By Jack Kosakowski, "SaaSaNova" of marketing automation, Global Head of Social Sales Disruption at Creation Agency (@jackkosakowski1)
Say goodbye to the traditional ways of selling. In today’s digital age, the old adage of “quantity over quality” is becoming less effective to the bottom line. It’s increasingly harder to grab a buyer’s attention, and even more difficult to keep them engaged. Here’s how I implemented social selling into my sales process at Act-On, and crushed my quota by turning online conversations into revenue generating opportunities.
1. CAMPAIGN OBJECTIVE
When I first began working in sales, I realized most B2B companies led with a self-serving sales process, but sales leadership wanted it that way. I noticed a number of sales reps calling the same prospects over and over, using a ‘dial and smile’ mentality, to ask for business they hadn’t earned. In sales, I was often told to just increase quantity then revenue would follow. In fact, all of my KPIs had been designed around this type of culture and process.
“Over time your social network will become as valuable to buyers as the product you’re selling.”
It was apparent to me that this wasn’t the smartest way to sell, and it certainly wasn’t going to help me get to quota. The traditional “spray and pray” type of selling, that interrupted a prospects day just to give them an 30-second elevator pitch, wasn’t something I could leave the office feeling good about. Of course, it’s not usually up to a sales rep to decide what is best for them, or the buyer.
I knew the problems that traditional sales practices were causing and this fired me up to innovate the process, sales mindset, and pioneer new techniques in selling.
2. TARGET AUDIENCE
One of the first things I did was I developed my own unique buyer’s persona. I was clear on who I wanted to reach on social media. I applied targeting to identify specific titles in certain industries. I set out to build relationships with CMOs, high level industry leaders, and key decision makers that influenced purchase decisions.
3. CAMPAIGN EXECUTION
When I joined Act-On Software as a Regional Sales Manager in 2013, it became clear that LinkedIn was where my buyers were the most active. LinkedIn was a GOLDMINE of information! I decided to focus heavily on using LinkedIn tools and invested time using the platform on a daily basis.
My social selling process is always focused around one-to-one engagements and creating conversations with targeted buyers. I have a rule: 5x value first before any ask. By following this rule I eliminated the “selfish ask” from my sales process, and started giving value online that led to offline revenue.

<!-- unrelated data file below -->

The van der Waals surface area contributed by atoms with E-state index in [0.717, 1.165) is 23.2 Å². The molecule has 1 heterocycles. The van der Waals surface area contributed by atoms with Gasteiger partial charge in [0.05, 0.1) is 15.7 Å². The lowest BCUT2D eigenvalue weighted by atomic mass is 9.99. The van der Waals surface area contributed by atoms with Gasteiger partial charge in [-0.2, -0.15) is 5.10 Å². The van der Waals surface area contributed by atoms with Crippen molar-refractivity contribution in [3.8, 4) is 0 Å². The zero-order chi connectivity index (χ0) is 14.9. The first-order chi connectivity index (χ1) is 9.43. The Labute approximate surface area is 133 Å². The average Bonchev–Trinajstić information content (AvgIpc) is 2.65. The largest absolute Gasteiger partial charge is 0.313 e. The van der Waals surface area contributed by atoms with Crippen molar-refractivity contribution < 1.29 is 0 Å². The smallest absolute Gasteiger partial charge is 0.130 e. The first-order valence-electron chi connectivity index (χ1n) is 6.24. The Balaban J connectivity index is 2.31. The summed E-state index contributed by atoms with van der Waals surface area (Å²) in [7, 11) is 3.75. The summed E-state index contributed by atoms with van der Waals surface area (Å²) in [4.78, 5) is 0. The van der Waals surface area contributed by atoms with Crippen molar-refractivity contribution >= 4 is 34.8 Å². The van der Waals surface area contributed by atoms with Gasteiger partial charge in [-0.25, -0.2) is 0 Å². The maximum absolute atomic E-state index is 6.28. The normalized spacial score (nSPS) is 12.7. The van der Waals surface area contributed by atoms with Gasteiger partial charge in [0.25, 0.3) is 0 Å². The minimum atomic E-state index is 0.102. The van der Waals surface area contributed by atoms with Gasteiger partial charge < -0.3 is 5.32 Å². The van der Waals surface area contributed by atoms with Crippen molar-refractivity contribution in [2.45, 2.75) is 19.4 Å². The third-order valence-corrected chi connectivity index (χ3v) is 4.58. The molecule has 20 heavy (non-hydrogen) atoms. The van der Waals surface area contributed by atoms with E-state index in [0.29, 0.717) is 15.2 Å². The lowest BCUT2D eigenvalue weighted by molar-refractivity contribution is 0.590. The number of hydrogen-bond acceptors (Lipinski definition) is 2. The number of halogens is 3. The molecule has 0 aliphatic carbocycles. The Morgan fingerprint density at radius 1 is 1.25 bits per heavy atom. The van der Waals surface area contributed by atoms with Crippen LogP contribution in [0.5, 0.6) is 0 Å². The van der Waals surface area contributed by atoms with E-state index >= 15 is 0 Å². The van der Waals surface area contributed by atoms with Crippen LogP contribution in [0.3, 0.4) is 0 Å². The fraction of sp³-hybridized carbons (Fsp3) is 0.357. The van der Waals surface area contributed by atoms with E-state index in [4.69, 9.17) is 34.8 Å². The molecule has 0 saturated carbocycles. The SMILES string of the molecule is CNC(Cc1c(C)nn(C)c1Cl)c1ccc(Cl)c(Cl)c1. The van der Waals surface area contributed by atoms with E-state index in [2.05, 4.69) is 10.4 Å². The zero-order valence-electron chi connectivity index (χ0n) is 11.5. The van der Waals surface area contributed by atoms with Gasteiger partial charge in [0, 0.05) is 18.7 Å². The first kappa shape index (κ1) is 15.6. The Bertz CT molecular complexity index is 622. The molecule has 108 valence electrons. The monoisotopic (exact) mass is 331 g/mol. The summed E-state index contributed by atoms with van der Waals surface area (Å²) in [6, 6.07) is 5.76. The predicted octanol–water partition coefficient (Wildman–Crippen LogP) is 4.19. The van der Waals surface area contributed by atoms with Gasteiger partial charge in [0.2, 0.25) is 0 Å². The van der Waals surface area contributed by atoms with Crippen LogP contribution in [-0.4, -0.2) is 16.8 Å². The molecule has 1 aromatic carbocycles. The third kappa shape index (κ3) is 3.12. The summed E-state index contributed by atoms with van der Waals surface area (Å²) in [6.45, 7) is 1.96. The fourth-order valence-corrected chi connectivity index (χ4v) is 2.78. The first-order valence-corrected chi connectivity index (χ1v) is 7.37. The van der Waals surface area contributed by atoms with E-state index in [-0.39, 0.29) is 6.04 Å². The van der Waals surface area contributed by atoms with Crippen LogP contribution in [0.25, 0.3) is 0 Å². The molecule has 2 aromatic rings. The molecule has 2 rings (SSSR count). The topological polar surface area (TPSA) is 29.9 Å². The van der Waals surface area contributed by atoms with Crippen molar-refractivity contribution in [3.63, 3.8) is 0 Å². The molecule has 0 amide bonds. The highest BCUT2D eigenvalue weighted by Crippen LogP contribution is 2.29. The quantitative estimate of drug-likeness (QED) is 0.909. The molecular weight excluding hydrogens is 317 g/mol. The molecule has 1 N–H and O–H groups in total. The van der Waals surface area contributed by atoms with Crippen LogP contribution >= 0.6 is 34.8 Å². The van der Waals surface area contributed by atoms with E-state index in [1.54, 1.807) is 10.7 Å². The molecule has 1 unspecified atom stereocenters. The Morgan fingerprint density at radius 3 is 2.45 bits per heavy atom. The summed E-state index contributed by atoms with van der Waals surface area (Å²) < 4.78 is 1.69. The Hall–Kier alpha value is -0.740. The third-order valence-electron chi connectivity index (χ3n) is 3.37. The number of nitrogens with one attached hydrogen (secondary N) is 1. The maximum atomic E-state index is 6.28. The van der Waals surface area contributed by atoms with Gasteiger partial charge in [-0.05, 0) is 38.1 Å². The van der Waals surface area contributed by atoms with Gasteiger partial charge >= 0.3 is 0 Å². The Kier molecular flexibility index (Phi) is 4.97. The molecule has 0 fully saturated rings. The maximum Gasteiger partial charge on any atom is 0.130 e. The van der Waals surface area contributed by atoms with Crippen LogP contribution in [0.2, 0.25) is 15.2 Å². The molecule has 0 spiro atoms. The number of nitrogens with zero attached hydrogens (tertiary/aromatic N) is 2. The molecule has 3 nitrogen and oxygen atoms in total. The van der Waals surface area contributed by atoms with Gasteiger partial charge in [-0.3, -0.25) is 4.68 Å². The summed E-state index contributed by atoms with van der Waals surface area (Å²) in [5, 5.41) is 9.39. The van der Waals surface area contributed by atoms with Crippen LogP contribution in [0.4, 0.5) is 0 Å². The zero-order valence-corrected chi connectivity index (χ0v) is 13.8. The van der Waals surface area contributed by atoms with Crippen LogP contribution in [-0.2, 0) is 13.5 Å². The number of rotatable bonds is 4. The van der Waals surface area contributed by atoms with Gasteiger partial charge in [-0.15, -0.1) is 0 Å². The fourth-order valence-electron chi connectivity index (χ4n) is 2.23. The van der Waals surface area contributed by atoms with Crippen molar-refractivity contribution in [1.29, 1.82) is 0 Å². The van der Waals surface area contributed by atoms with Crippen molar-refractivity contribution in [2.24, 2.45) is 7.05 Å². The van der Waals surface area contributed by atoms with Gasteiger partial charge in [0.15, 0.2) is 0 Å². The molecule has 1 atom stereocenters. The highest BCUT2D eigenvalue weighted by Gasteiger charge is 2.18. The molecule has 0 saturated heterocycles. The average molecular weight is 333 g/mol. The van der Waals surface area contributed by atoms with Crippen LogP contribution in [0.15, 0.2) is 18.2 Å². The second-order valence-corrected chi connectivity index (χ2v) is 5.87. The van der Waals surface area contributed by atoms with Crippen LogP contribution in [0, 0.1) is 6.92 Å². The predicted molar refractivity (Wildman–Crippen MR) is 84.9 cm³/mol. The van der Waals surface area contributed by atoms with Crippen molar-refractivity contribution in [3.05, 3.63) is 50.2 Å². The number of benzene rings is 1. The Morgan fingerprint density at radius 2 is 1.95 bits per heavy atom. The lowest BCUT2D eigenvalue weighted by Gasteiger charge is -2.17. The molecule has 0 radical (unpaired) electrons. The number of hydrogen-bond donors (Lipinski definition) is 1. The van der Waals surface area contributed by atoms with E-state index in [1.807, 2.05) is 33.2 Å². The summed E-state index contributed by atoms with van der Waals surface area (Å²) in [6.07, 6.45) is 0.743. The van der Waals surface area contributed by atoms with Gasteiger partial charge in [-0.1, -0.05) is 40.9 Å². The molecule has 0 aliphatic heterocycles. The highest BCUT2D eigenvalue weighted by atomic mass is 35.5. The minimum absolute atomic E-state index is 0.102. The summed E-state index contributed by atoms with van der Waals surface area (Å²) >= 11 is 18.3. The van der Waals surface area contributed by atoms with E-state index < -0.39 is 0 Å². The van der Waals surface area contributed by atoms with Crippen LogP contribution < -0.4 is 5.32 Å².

Step 1: Prospect Buyers
Your buyers are on LinkedIn whether you think they are or not. I use LinkedIn Premium and LinkedIn Navigator to manage social conversations, social data, and content. Efficiency is one of the key drivers in being able to stagger out my day using multiple social channels. First, I leverage LinkedIn Navigator to pull in key targeted accounts and identify the decision makers within those accounts. I then take those accounts and create a custom listening feed, in order to cut out all the noise and identify conversations where I can organically add value. This is where most sales reps go wrong.
Prospecting only on LinkedIn, without the right tools such as Linkedin Premium and Linkedin Navigator is social data mining, NOT social selling!
Step 2: Make Connections
The key to connecting: Get creative. I constantly find ways to advocate for my buyers and help them generate new business and new connections. Genuine acts of advocacy for your prospects such as sharing a webinar they are hosting, or being the first person to comment on their new blog post adds tremendous value.
I’ve made a commitment to getting connected daily to potential buyers and connecting them to my network along the way. Audience is everything in today’s digital age and my social network is my real worth to my buyers. The stronger my network, and the more connected I am, the more valuable I am to my buyers. People do business with people… especially those who help them generate more business. Over time my social network has become just as valuable to my buyers as the product I am selling.
Step 3: Utilize LinkedIn Pulse
The LinkedIn silver bullet for me is LinkedIn Pulse. Periodically, through my day I monitor certain industry feeds in order to see what content my potential buyers are writing. The number one way to get visible, valuable, and connected on LinkedIn is by sharing your prospect’s personal content. Buyers are putting their blood, sweat, time, and emotion into this content. I want to be the first to consume this information, learn more about what they value, and then share their content throughout my networks.
I want to advocate for buyers on a personal and professional level. There is no better conversation in sales than one that is organic, earned, and that happens over time.
“There is no better conversation in sales than one that is organic, earned, and that happens over time.”
Using Twitter to Complement LinkedIn
Two years ago, a friend suggested that I start using Twitter but at first I didn’t see the value. Who knew that Twitter was more than Trump rants, Beliebers, and Kanye outbursts? Once I started using Twitter, I could send one tweet to a CMO and get a response—as opposed to leaving 100 voicemail messages and getting radio silence.
Step 1: Tweet and Repeat
I tweet 10–15 times per day following the same content strategy that I apply to LinkedIn. I always share content written by potential buyers and current customers, and I attach their social profile, or handle, to the shares. It’s imperative that you do this if you want your buyers to see that you are their advocate. To make sure that I’m effectively listening to my buyers, and inserting myself organically into the right conversations, I segment out my buyers by putting them in targeted Twitter lists.
Step 2: Identify Buying Triggers
Creativity wins on Twitter. Buyers are individuals, with their own identifying social data triggers. By noticing the restaurants they like, what sports team they root for, or what pain points they struggle with in their businesses—I’m able to become more valuable and relevant.